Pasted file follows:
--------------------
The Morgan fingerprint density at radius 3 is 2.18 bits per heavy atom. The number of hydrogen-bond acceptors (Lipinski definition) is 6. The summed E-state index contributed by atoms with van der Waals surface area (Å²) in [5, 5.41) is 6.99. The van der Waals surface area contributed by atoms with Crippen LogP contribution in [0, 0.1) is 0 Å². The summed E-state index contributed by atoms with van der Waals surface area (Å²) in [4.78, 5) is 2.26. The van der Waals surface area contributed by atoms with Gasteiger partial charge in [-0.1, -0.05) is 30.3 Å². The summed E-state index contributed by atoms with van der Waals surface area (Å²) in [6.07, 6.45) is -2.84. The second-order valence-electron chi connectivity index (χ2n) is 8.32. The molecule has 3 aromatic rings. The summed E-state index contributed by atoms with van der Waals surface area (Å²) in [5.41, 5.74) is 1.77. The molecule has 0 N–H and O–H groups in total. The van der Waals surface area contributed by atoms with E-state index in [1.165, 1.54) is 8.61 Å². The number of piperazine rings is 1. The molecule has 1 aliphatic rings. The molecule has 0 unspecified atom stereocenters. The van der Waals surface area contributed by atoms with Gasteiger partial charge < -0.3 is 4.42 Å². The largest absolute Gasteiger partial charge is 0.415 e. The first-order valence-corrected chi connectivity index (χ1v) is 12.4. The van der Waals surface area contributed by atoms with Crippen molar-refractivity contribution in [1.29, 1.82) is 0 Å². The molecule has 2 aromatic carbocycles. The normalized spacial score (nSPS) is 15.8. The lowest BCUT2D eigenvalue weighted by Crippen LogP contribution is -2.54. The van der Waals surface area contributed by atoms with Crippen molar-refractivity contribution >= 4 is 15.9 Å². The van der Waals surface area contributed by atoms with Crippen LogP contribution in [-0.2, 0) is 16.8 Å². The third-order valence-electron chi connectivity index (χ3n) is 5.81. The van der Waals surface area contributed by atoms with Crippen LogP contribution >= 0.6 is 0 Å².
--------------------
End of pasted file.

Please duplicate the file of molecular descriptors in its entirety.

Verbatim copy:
The Morgan fingerprint density at radius 3 is 2.18 bits per heavy atom. The number of hydrogen-bond acceptors (Lipinski definition) is 6. The summed E-state index contributed by atoms with van der Waals surface area (Å²) in [5, 5.41) is 6.99. The van der Waals surface area contributed by atoms with Crippen LogP contribution in [0, 0.1) is 0 Å². The summed E-state index contributed by atoms with van der Waals surface area (Å²) in [4.78, 5) is 2.26. The van der Waals surface area contributed by atoms with Gasteiger partial charge in [-0.1, -0.05) is 30.3 Å². The summed E-state index contributed by atoms with van der Waals surface area (Å²) in [6.07, 6.45) is -2.84. The second-order valence-electron chi connectivity index (χ2n) is 8.32. The molecule has 3 aromatic rings. The summed E-state index contributed by atoms with van der Waals surface area (Å²) in [5.41, 5.74) is 1.77. The molecule has 0 N–H and O–H groups in total. The van der Waals surface area contributed by atoms with E-state index in [1.165, 1.54) is 8.61 Å². The number of piperazine rings is 1. The molecule has 1 aliphatic rings. The molecule has 0 unspecified atom stereocenters. The van der Waals surface area contributed by atoms with Gasteiger partial charge < -0.3 is 4.42 Å². The largest absolute Gasteiger partial charge is 0.415 e. The first-order valence-corrected chi connectivity index (χ1v) is 12.4. The van der Waals surface area contributed by atoms with Crippen molar-refractivity contribution in [1.29, 1.82) is 0 Å². The molecule has 2 aromatic carbocycles. The normalized spacial score (nSPS) is 15.8. The lowest BCUT2D eigenvalue weighted by Crippen LogP contribution is -2.54. The van der Waals surface area contributed by atoms with Crippen molar-refractivity contribution >= 4 is 15.9 Å². The van der Waals surface area contributed by atoms with Crippen LogP contribution in [-0.2, 0) is 16.8 Å². The third-order valence-electron chi connectivity index (χ3n) is 5.81. The van der Waals surface area contributed by atoms with Crippen LogP contribution >= 0.6 is 0 Å².